Ground squirrels, in traveling between their holes and their feeding grounds, frequently traverse the same courses until regular trails are worn through the grass. This is seen particularly well on the rolling lands between Merced and Snelling, where, in the fall, when the grass and weeds are dry, the trails show from a distance very distinctly. In the spring, when the new growth is just appearing, the trails are still conspicuous, as the vegetation is slower in starting there than in the adjacent unbeaten tracts. Soon, however, the trails are entirely obliterated, save as the animals renew them by further use.

It seems likely that ground squirrels can, if necessity demands, go without water for long periods of time, if not indefinitely. Many of the plains-dwelling individuals of this species are so situated that it is impossible for them to get any water except such as may accumulate in small surface depressions or in parts of their burrows for brief periods during the rainy season. As a substitute for bathing in water these animals take dust baths in the soft earth of fields and country roads. We have frequently come upon places where tracks and marks in the dust showed that squirrels had been 'dusting' themselves. This habit may afford partial relief from the many fleas and mites with which they are often afflicted.

Ground squirrels, like chipmunks, are provided with inner cheek pouches which are used while gathering and transporting food. Often when the animals are scared out of bushes or trees, or away from some supply of roots or bulbs which they have discovered, their cheeks are seen to be bulging with the contents of these pouches. They are able to use their teeth even when these pouches are widely distended.

Ground squirrels are chiefly terrestrial in their forage habits, taking whatever may offer in the way of seeds, grasses, fruits, low-growing annual plants, roots, and especially bulbs like those of the common brodiaea. The animals do leave the ground, however, and ascend shrubs and low trees for especially desirable provender. In Yosemite Valley, Mrs. Joseph Grinnell reports that ground squirrels were gathering the green fruits from the top of a 4-foot manzanita bush. At Pleasant Valley we occasionally saw them in low oaks, evidently after acorns; and at El Portal one squirrel was found with three of the large acorns of the Golden Oak, two in one cheek pouch and one in the other. At Snelling, in January, they were eating the coarse fruits of the osage orange, which abounds there as a hedgerow plant; torn remnants of these fruits were scattered about the entrances of the burrows. But the ground squirrel is not entirely restricted to a vegetable diet, as is shown by the fact that it is regularly captured in meat-baited traps set for skunks and other carnivorous animals.

Mr. E. W. Baker, formerly resident in Yosemite Valley, has told us that the ground squirrels about Yosemite Village would, in the fall, come and fill their cheek pouches with acorns and then go off and store them in some safe place for the winter or spring when food would be scarce. He says that the present species, like the gray squirrel, is not averse to stealing young birds. He has seen a California Ground Squirrel carry off a young Western Robin, and he has received report of their capturing young chickens in yards on the floor of the Valley. Numerous visitors to the Valley during the summer months establish feeding tables to attract the birds about their camps, and many of these persons find that ground squirrels give more or less trouble. At first exceedingly shy, the squirrels soon become bold and eventually have to be driven away in order that the birds may have the benefit of the proffered food.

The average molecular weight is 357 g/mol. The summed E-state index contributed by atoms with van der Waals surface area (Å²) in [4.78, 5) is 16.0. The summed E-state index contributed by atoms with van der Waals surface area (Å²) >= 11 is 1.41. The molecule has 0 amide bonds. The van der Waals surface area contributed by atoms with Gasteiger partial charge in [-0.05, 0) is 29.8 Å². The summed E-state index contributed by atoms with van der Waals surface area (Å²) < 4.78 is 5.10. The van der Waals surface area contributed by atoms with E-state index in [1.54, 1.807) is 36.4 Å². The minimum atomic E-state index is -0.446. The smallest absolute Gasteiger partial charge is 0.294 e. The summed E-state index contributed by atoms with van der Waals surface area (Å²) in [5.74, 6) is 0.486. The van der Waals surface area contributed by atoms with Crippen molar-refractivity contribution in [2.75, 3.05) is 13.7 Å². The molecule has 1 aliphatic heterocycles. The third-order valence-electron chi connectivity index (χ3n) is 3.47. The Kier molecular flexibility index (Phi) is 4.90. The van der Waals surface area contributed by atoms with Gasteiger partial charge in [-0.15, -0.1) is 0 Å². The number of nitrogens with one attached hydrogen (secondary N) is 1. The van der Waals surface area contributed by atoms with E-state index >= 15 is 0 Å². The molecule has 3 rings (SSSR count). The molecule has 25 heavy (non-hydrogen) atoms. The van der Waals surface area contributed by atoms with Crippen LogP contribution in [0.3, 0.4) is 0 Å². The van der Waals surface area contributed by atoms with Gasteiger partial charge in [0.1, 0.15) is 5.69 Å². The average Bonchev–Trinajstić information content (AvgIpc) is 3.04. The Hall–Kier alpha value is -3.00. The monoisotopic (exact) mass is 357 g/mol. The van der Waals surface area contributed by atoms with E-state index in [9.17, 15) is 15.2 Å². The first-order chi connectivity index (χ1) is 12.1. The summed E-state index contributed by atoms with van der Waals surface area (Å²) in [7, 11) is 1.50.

In the lowlands the majority of the young ground squirrels are born in April and May, and by the middle of May some are beginning to appear with their mothers, playing about the mouths of the burrows; but in the higher altitudes the young are born later. Two half-grown young were seen on May 17, 1919, in Yosemite Valley, but in other years some of the females in the Transition Zone and lower part of the Canadian Zone had not yet given birth to their young by the first week in June. 'Spring' in the lowlands comes in April and early May, while the 'spring' of the higher altitudes does not occur until late June or July. Hence the young do appear at the same season, considering the differences in temperature conditions at the different elevations.

The annual molt takes place in mid-summer. With the advent of the new pelage, the white areas on the sides of the head and neck become more conspicuous and the pepper-and-salt effect resulting from the banded coloration of the individual hairs is more in evidence. As time goes on the freshness of the coat is lost by wear against the sides of the burrow and in other ways. The brown overwash which the new pelage possesses loses its reddish cast, and the hair becomes yellowish or grayish brown in appearance. There is thus some variation in the tones of coloration shown by squirrels of this species at different times of the year, irrespective of molt.


Animal Life in the Yosemite
©1924, University of California Press
Museum of Vertebrate Zoology

grinnell/mammals55.htm — 19-Jan-2006